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dc.contributor.advisorBuettner, Raymond
dc.contributor.authorMcLearen, Luke J.
dc.dateJun-15
dc.date.accessioned2015-08-05T23:05:53Z
dc.date.available2015-08-05T23:05:53Z
dc.date.issued2015-06
dc.identifier.urihttp://hdl.handle.net/10945/45903
dc.descriptionApproved for public release; distribution is unlimiteden_US
dc.description.abstractAs the Marine Corps continues to conduct small-unit distributed operations, the strain on its logistics intensifies. The Marine Corps must search for a solution to increase the efficiency and responsiveness of its logistics. One solution is using additive manufacturing, commonly referred to as 3D printing. This thesis answers the question of how additive manufacturing can improve the effectiveness of Marine Corps logistics. In order to answer the question, beneficial process(es), application(s), and level of integration are determined through a comparative analysis of current and future 3D-printing processes, examination of several civilian and military examples, and examination of the impact across current doctrine, organization, training, material, leadership, personnel, and facilities. Several issues should be addressed prior to the Marine Corps fully integrating 3D printers, such as the lack of certification and qualification standards, unreliable end product results, and determining ownership of intellectual property. When these issues are properly mitigated, the Marine Corps should procure printers for the purpose of manufacturing repair parts, tools, and other support aids. Marine Expeditionary Units should be the first units to receive the printers. If the printers are integrated properly, they could assist logisticians in supporting Marines conducting distributed operations throughout the battlefield.en_US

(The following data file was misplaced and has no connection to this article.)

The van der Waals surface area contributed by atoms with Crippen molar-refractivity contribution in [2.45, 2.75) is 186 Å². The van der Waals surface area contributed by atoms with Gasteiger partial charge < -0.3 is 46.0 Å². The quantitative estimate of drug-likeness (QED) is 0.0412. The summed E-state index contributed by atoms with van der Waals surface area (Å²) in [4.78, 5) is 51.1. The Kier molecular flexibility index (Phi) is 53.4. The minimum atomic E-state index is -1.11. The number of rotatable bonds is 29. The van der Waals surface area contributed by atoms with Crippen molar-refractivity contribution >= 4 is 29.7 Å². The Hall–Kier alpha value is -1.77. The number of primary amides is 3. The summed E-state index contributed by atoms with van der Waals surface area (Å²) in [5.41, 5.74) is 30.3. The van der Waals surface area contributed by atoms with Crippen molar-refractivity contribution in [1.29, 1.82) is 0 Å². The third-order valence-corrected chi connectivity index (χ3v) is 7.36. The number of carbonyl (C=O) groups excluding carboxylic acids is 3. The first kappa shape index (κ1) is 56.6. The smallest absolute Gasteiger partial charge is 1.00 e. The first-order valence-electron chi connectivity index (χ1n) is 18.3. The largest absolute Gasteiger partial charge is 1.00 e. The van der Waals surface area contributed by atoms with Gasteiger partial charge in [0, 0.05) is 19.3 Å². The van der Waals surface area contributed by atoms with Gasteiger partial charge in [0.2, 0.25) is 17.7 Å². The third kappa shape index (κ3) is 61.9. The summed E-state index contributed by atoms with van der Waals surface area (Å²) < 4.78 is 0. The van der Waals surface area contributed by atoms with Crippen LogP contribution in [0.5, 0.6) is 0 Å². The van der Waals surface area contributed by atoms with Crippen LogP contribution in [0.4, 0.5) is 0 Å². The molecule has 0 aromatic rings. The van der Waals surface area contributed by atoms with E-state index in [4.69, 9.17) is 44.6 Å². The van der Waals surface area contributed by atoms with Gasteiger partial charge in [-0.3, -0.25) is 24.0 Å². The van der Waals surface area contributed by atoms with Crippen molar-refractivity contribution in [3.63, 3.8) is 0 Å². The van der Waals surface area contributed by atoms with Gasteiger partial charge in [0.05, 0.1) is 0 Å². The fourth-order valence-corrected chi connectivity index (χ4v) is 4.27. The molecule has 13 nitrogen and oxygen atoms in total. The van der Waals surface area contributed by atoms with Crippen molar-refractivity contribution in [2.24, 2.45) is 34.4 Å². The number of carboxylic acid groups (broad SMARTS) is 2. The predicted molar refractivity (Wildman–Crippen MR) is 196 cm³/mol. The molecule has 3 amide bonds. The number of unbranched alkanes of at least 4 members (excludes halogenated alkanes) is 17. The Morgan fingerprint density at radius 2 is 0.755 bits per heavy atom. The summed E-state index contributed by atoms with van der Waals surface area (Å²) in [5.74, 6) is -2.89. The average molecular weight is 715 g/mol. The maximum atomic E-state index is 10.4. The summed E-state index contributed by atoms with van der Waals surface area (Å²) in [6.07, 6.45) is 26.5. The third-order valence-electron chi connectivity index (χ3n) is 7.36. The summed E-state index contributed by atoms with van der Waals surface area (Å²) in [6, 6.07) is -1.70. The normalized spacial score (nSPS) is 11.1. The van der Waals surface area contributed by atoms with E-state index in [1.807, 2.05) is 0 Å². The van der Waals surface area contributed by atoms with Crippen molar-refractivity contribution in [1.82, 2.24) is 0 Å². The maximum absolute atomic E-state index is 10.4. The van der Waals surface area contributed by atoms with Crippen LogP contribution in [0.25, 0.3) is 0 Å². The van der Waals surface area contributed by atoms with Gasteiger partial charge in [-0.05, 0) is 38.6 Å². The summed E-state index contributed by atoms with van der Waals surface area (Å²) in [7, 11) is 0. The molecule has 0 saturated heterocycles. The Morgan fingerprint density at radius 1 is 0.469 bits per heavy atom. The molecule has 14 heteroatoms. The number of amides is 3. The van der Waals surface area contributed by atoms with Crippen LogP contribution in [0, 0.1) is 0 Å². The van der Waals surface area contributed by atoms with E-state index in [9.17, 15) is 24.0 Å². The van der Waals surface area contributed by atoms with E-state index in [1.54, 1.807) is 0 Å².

dc.description.urihttp://archive.org/details/additivemanufact1094545903
dc.publisherMonterey, California: Naval Postgraduate Schoolen_US
dc.rightsThis publication is a work of the U.S. Government as defined in Title 17, United States Code, Section 101. Copyright protection is not available for this work in the United States.en_US
dc.titleAdditive manufacturing in the Marine Corpsen_US
dc.typeThesisen_US
dc.contributor.secondreaderScott, Gerald
dc.contributor.departmentInformation Sciences (IS)
dc.subject.authoradditive manufacturingen_US
dc.subject.author3D printingen_US
dc.subject.authorimproving logisticsen_US
dc.description.serviceCaptain, United States Marine Corpsen_US
etd.thesisdegree.nameMaster of Science in Information Warfare Systems Engineeringen_US
etd.thesisdegree.levelMastersen_US
etd.thesisdegree.disciplineInformation Warfare Systems Engineeringen_US
etd.thesisdegree.grantorNaval Postgraduate Schoolen_US


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